Nobody wants contact with a bully, in grade school or at any age. From a compassionate communication standpoint (www.communicationcoaching.net) even a bully has a reason for his/her actions. As hard as that may be to understand OR accept, if we know his story, we might find it easier to connect. That doesn’t mean to accept it, but rather to see what need he wants fulfilled.
Pushing and hitting on the playground, the bully may want attention, or to feel strong or to ensure that he feels safe. If a teacher, instead of saying, “Go back to the classroom right now!!” said “It looks like you are having a hard time getting to play with the other kids” or “I wonder if we can talk about what is happening right now with you,” that minute of being connected with could be the start of turning the child’s behavior around.
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It makes sense to me what Marshall Rosenberg (www.cnvc.org) has taught in his Nonviolent Communication work the past 50 years. He says “Everyone always does the best they know how to try and meet their needs. (And I repeat a version of this several times in my two-hour workshops on “Dealing with Difficult Conversations.”) When I know my housemate is not out to frustrate me, but is just doing what she is doing to meet her need, I don’t have to take anything she does personally. As simple as it may sound, connecting with what others are feeling and needing has been the most useful communication skill I have ever learned. If Jane has left dishes in the sink for two days, a bully might say “Those dishes better be gone in one hour, or you will be sorry!”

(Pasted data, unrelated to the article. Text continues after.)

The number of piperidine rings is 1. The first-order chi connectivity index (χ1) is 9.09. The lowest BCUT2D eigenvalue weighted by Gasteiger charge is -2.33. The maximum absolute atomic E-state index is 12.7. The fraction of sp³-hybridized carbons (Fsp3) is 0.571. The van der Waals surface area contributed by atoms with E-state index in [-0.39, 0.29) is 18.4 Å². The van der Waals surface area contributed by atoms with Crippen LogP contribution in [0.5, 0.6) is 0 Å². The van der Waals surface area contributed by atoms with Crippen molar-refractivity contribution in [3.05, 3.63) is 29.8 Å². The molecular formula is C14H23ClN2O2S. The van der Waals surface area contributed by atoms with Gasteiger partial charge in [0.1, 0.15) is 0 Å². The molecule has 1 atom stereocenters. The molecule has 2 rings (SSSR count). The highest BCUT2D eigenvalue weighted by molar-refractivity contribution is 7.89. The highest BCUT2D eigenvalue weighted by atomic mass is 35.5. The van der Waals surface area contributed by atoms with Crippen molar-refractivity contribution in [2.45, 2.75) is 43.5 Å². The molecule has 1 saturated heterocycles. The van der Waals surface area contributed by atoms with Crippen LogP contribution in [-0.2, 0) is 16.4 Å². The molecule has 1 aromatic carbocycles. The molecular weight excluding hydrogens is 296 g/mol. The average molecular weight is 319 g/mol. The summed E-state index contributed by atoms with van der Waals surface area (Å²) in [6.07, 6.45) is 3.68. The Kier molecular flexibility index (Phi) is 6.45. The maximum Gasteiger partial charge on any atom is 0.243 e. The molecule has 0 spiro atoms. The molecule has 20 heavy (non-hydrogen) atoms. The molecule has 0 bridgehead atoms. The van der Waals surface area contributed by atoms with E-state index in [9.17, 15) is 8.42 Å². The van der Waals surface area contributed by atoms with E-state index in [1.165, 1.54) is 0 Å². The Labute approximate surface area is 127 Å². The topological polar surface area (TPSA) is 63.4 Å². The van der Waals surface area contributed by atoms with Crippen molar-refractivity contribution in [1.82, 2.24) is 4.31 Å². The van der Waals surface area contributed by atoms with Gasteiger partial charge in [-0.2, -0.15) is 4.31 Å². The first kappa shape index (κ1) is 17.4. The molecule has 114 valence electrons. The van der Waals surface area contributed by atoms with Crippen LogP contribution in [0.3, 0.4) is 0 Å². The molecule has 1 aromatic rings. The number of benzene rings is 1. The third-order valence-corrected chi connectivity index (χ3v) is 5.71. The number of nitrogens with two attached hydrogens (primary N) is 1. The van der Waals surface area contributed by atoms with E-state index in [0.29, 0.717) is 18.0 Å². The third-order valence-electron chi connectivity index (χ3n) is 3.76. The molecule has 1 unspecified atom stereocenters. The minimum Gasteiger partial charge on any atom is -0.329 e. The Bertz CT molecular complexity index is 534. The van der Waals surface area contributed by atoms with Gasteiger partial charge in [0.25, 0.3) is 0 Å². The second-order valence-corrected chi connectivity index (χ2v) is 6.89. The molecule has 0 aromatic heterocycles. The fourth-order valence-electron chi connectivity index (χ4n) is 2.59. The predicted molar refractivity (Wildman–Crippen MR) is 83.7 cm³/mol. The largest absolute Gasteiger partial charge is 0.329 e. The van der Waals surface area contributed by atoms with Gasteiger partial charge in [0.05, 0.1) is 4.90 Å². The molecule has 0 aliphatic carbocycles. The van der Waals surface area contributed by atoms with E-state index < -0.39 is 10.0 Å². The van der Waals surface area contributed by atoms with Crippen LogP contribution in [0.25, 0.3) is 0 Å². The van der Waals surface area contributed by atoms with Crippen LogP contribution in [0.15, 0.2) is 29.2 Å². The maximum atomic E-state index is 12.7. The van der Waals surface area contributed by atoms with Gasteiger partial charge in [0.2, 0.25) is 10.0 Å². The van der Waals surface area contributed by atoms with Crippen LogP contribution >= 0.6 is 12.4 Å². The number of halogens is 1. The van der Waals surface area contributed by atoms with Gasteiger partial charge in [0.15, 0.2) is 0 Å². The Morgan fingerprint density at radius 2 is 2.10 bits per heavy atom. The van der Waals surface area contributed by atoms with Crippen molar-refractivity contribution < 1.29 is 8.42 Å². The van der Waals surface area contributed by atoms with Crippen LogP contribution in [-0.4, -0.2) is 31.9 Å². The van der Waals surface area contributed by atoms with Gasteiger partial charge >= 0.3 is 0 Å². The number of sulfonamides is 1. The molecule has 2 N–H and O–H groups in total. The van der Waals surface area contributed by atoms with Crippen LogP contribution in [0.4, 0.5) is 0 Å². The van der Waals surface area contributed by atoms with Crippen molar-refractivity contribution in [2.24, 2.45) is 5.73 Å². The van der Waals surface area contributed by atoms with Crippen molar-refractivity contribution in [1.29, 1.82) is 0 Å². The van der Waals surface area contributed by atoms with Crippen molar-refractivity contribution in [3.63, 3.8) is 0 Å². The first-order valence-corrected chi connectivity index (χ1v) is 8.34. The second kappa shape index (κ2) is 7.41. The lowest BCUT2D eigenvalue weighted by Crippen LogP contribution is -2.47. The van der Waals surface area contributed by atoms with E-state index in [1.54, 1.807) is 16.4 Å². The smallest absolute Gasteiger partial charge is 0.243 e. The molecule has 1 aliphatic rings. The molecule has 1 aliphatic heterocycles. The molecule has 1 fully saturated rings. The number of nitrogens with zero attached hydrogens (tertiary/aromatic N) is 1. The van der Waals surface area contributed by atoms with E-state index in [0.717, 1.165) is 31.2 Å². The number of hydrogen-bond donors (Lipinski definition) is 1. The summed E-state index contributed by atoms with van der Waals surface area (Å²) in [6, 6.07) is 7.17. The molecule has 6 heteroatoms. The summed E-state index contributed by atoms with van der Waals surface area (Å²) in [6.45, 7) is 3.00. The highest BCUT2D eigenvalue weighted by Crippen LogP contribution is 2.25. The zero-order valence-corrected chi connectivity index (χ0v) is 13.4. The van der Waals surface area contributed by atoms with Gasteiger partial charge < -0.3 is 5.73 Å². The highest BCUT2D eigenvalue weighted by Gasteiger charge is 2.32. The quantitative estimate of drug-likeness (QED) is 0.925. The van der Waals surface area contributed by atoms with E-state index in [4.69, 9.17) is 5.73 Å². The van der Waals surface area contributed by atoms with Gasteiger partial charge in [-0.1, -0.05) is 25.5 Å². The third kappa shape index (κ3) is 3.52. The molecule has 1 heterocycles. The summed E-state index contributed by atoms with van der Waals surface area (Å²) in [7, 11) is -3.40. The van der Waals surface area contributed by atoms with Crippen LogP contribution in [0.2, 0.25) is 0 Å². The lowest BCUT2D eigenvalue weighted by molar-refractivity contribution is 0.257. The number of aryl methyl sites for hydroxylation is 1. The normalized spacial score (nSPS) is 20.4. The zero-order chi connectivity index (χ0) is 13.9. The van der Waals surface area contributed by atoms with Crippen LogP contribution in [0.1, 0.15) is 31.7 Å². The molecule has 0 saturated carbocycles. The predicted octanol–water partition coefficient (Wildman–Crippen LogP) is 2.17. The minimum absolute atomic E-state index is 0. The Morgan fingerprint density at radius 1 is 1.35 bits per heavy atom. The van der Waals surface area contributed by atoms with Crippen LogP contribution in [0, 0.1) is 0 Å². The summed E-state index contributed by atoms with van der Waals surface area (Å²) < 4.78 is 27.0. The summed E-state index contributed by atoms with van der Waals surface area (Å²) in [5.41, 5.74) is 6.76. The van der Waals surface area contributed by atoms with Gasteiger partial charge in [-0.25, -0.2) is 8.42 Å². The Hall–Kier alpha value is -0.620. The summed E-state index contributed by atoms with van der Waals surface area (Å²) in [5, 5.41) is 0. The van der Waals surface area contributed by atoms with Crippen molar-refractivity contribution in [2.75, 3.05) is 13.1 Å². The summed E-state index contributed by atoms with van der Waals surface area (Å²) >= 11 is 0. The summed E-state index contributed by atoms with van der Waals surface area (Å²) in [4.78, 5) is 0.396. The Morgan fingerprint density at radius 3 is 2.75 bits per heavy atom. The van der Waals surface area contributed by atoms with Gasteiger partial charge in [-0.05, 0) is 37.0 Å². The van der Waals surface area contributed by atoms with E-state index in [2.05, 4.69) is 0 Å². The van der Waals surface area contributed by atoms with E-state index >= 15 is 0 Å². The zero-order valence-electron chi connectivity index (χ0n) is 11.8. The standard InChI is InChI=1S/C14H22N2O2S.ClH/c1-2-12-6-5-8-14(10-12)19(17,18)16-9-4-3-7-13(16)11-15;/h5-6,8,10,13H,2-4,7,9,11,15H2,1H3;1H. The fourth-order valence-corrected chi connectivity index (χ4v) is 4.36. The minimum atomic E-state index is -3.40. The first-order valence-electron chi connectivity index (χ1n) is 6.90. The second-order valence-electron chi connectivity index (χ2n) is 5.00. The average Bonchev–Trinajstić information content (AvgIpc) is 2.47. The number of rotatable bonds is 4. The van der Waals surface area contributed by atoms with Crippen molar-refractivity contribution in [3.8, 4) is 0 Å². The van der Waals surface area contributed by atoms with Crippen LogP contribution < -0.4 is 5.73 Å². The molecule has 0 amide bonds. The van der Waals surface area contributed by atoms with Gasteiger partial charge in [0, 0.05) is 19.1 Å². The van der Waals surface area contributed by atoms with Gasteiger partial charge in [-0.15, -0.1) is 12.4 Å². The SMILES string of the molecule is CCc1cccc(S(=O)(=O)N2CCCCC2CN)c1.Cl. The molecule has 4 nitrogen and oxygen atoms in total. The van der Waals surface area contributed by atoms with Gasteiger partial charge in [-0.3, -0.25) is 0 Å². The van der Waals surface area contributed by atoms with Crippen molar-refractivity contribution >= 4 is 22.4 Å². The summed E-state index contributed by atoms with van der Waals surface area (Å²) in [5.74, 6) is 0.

If you are choosing harmony over anger, you might say, “I guess you have been busy with other things, and—not “but” (Marshall says to never put your “but” in another person’s face), I’m having a hard time seeing stuff left in the sink. I really prefer order and neatness. Would you be willing to take care of the dishes this evening?” She may or may not do that, and yet you’re both more likely to feel peaceful for speaking in a matter of fact tone of voice without blame.
At http://blogs.mcafee.com/technology-fuels-cyberbullying-and-cheating-in-teens/attachment/cyberbullying , 2/3 of all teens say cruel behavior takes place online—92% reported that on facebook. Sadly, only 10% of parents are aware their teens are targets of cyberbullying. Check out how to prevent that at
http://www.stopbullying.gov/cyberbullying/prevention/index.html http://www.stopbullying.gov/cyberbullying/prevention/index.html. There are potentially harmful actions, such as in Bradshaw’s video, about zero tolerance, conflict resolution, peer mediation, etc. A comprehensive plan is necessary. Knowing the research and not making assumptions are a great starting point.